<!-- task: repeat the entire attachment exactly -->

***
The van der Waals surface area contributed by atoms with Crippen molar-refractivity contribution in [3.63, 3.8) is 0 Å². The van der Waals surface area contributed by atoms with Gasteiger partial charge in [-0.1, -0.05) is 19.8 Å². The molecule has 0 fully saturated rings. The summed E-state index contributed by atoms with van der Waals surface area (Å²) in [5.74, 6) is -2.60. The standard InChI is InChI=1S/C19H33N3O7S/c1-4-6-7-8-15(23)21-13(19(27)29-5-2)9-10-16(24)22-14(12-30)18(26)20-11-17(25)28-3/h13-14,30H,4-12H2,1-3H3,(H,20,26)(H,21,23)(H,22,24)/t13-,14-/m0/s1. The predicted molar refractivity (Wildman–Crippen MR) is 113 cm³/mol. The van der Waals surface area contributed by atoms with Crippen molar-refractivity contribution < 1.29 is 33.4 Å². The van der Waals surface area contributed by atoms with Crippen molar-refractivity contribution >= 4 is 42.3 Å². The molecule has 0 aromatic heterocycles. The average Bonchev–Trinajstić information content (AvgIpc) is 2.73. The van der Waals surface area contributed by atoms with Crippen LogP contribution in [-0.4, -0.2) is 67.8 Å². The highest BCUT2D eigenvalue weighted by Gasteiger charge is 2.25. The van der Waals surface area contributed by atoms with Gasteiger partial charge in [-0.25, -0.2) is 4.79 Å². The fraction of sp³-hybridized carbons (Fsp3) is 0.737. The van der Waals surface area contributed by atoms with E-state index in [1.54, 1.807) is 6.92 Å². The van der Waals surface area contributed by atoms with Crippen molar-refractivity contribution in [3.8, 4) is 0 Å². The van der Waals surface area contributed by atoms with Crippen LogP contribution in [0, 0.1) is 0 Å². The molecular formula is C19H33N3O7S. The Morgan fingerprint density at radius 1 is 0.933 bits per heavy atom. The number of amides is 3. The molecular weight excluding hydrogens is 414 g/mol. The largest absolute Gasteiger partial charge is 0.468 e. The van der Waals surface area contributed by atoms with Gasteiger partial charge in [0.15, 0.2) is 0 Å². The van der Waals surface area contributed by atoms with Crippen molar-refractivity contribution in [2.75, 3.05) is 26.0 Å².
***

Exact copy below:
The van der Waals surface area contributed by atoms with Crippen molar-refractivity contribution in [3.63, 3.8) is 0 Å². The van der Waals surface area contributed by atoms with Gasteiger partial charge in [-0.1, -0.05) is 19.8 Å². The molecule has 0 fully saturated rings. The summed E-state index contributed by atoms with van der Waals surface area (Å²) in [5.74, 6) is -2.60. The standard InChI is InChI=1S/C19H33N3O7S/c1-4-6-7-8-15(23)21-13(19(27)29-5-2)9-10-16(24)22-14(12-30)18(26)20-11-17(25)28-3/h13-14,30H,4-12H2,1-3H3,(H,20,26)(H,21,23)(H,22,24)/t13-,14-/m0/s1. The predicted molar refractivity (Wildman–Crippen MR) is 113 cm³/mol. The van der Waals surface area contributed by atoms with Crippen molar-refractivity contribution < 1.29 is 33.4 Å². The van der Waals surface area contributed by atoms with Crippen molar-refractivity contribution >= 4 is 42.3 Å². The molecule has 0 aromatic heterocycles. The average Bonchev–Trinajstić information content (AvgIpc) is 2.73. The van der Waals surface area contributed by atoms with Crippen LogP contribution in [-0.4, -0.2) is 67.8 Å². The highest BCUT2D eigenvalue weighted by Gasteiger charge is 2.25. The van der Waals surface area contributed by atoms with Gasteiger partial charge in [-0.25, -0.2) is 4.79 Å². The fraction of sp³-hybridized carbons (Fsp3) is 0.737. The van der Waals surface area contributed by atoms with E-state index in [1.54, 1.807) is 6.92 Å². The van der Waals surface area contributed by atoms with Crippen molar-refractivity contribution in [3.8, 4) is 0 Å². The van der Waals surface area contributed by atoms with Crippen LogP contribution in [0, 0.1) is 0 Å². The molecular formula is C19H33N3O7S. The Morgan fingerprint density at radius 1 is 0.933 bits per heavy atom. The number of amides is 3. The molecular weight excluding hydrogens is 414 g/mol. The largest absolute Gasteiger partial charge is 0.468 e. The van der Waals surface area contributed by atoms with Gasteiger partial charge in [0.15, 0.2) is 0 Å². The van der Waals surface area contributed by atoms with Crippen molar-refractivity contribution in [2.75, 3.05) is 26.0 Å².